For staff - what is reasonable adjustment?
One way the University seeks to support staff is through “reasonable adjustment”.
Being aware of individual differences is the key to becoming a disability confident employer. Sometimes it may be necessary to make a few changes to the work environment to allow an employee with disability the best possible opportunity to be successful in a position.
Modifying the working environment or making changes to the way a job can be performed is called making reasonable adjustments.
A reasonable adjustment can be as simple as relocating a person with a mobility impairment closer to amenities, or installing a particular type of software on a computer for a person with vision impairment.
Making reasonable adjustments is a way in which employers can confidently recruit, retain and support people with disabilities. Under the Disability Discrimination Act 1992 (DDA) it is unlawful not to make reasonable adjustments for a person with a disclosed disability unless that adjustment would cause unjustifiable hardship to the employer. For more information on employers’ responsibilities and the rights of staff with disabilities visit the Australian Human Rights Commission website.
Many people with disabilities do not need adjustments, and those who do will generally be able to discuss the kinds of adjustments they believe will be effective in meeting their needs.
What is reasonable when making adjustments?
What is considered ‘reasonable’ will depend on the facts and circumstances of the particular situation.
Under the DDA an adjustment would be considered reasonable unless it causes “unjustifiable hardship” to the employer or organisation. Unjustifiable hardship could be in the form of significant financial cost, an amendment to the physical building that is not possible due to council or other restrictions, or an adjustment that would unfairly disadvantage other employees.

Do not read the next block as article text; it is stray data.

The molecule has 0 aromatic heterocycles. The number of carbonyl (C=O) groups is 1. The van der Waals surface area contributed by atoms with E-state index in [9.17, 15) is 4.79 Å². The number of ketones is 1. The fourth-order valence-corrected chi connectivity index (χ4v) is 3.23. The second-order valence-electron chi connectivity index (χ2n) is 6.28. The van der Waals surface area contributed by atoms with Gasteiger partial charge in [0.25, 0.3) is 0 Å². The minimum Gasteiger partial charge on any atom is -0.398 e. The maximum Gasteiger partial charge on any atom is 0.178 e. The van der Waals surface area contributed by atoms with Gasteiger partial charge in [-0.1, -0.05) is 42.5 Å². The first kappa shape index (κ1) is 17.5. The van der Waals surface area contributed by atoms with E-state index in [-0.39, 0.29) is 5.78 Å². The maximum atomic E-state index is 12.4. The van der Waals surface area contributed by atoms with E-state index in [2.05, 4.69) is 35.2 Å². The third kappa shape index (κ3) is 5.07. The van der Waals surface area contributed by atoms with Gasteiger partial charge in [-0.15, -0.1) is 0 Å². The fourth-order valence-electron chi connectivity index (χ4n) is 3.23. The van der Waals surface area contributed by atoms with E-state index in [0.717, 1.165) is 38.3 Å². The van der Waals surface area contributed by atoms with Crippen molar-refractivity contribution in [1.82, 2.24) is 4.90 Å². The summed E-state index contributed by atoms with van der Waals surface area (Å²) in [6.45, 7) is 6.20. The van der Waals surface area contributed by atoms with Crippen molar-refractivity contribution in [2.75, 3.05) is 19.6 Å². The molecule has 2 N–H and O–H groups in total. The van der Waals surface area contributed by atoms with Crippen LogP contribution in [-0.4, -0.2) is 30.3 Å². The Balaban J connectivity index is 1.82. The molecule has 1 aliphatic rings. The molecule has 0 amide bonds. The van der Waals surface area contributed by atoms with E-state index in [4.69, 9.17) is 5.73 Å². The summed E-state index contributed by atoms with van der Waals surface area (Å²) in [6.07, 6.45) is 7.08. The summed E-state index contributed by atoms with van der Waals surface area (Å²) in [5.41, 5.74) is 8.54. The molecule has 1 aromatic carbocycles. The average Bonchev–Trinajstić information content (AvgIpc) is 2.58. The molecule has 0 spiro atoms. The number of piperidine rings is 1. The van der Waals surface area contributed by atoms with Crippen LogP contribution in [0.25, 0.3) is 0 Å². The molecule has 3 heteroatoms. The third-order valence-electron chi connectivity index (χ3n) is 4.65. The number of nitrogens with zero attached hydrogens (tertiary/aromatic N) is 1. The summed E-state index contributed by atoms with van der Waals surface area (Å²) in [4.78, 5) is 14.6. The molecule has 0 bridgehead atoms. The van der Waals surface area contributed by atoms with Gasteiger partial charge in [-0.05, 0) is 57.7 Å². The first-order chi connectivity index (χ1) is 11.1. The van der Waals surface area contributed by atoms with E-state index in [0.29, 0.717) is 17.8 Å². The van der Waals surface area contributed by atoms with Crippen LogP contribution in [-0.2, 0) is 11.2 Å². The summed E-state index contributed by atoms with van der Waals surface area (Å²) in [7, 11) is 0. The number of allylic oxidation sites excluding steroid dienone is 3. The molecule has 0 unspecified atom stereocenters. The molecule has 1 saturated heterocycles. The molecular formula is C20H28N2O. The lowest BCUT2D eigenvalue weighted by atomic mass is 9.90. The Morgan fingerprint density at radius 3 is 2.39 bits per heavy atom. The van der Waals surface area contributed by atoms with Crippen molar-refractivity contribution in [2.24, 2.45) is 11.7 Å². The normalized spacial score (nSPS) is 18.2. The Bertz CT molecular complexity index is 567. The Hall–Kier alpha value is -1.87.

There are a number of factors to take into account when considering whether an adjustment is reasonable such as:
- effectiveness of the adjustment in assisting the employee with disability to perform their job
- practicability of the adjustment
- financial or other costs of the adjustment
- extent of the organisation’s financial and other resources
- extent of any disruption caused
- availability of financial or other assistance to help make the adjustment
- nature of core organisational activities and the size of the organisation.
Flexible work practices
Developing a flexible workplace is one example of a reasonable adjustment. Read the Flexible Working Arrangements Policy to find out about the range of options available at the University A flexible workplace is one where managers and team members can work together to decide what working arrangements will be most effective for staff and the organisation.
Some examples of flexible work practices include:
- flexible start and finish times
- flexible rostering or scheduling
- flexible leave arrangements
- part-time work
- rostered days off or time off in lieu
- regular or occasional working from home
The aim of a flexible workplace is to create a working environment that is mutually beneficial to both the organisation and the employee.
Flexible workplaces may lead to improved productivity, reduced absenteeism and staff turnover, improved morale and greater staff loyalty.
Microsoft windows accessibility features
Learn about Windows accessibility options and other ways to customise your computer to work the way that best suits your needs. These built in features cover a broad range of functions including:
- display and readability
- sounds and speech
- keyboard and mouse
- accessibility wizard and utilities
For further information please refer to the ICT training website